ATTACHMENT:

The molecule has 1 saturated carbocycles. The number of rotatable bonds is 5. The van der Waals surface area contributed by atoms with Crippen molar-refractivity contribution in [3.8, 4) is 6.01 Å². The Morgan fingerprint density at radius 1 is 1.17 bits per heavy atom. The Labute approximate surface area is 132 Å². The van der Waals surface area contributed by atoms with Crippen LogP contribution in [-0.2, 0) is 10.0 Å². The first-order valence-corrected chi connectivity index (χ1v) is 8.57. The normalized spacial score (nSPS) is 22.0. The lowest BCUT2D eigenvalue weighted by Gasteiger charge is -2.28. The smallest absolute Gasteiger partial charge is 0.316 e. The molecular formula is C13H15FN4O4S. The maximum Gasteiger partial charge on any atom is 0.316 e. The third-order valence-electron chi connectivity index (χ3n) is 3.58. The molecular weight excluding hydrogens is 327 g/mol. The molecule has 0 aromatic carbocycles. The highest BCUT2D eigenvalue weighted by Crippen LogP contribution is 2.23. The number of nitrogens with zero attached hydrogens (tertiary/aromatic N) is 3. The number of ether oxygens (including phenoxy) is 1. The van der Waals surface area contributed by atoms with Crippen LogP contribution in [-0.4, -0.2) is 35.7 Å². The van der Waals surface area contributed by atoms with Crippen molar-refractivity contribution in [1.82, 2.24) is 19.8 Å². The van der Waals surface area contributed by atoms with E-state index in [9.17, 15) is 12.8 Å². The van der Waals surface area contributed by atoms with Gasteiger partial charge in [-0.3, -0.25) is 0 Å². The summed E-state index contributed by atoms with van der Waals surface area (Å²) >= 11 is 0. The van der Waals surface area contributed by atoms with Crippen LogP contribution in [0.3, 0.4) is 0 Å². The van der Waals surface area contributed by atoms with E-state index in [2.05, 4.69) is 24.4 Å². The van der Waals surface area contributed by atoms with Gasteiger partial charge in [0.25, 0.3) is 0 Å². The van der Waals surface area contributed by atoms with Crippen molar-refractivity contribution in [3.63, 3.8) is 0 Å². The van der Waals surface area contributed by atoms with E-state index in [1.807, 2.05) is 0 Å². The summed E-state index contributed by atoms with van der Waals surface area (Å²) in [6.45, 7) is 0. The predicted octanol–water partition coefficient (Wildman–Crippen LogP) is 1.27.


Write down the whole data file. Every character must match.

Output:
The molecule has 1 saturated carbocycles. The number of rotatable bonds is 5. The van der Waals surface area contributed by atoms with Crippen molar-refractivity contribution in [3.8, 4) is 6.01 Å². The Morgan fingerprint density at radius 1 is 1.17 bits per heavy atom. The Labute approximate surface area is 132 Å². The van der Waals surface area contributed by atoms with Crippen LogP contribution in [-0.2, 0) is 10.0 Å². The first-order valence-corrected chi connectivity index (χ1v) is 8.57. The normalized spacial score (nSPS) is 22.0. The lowest BCUT2D eigenvalue weighted by Gasteiger charge is -2.28. The smallest absolute Gasteiger partial charge is 0.316 e. The molecular formula is C13H15FN4O4S. The maximum Gasteiger partial charge on any atom is 0.316 e. The third-order valence-electron chi connectivity index (χ3n) is 3.58. The molecular weight excluding hydrogens is 327 g/mol. The molecule has 0 aromatic carbocycles. The highest BCUT2D eigenvalue weighted by Crippen LogP contribution is 2.23. The number of nitrogens with zero attached hydrogens (tertiary/aromatic N) is 3. The number of ether oxygens (including phenoxy) is 1. The van der Waals surface area contributed by atoms with Crippen LogP contribution in [-0.4, -0.2) is 35.7 Å². The van der Waals surface area contributed by atoms with Crippen molar-refractivity contribution in [1.82, 2.24) is 19.8 Å². The van der Waals surface area contributed by atoms with E-state index in [9.17, 15) is 12.8 Å². The van der Waals surface area contributed by atoms with Gasteiger partial charge in [-0.3, -0.25) is 0 Å². The summed E-state index contributed by atoms with van der Waals surface area (Å²) >= 11 is 0. The van der Waals surface area contributed by atoms with Crippen LogP contribution in [0.3, 0.4) is 0 Å². The van der Waals surface area contributed by atoms with E-state index in [2.05, 4.69) is 24.4 Å². The van der Waals surface area contributed by atoms with Gasteiger partial charge in [0.25, 0.3) is 0 Å². The van der Waals surface area contributed by atoms with Crippen molar-refractivity contribution in [3.63, 3.8) is 0 Å². The van der Waals surface area contributed by atoms with E-state index in [1.807, 2.05) is 0 Å². The summed E-state index contributed by atoms with van der Waals surface area (Å²) in [6.45, 7) is 0. The predicted octanol–water partition coefficient (Wildman–Crippen LogP) is 1.27.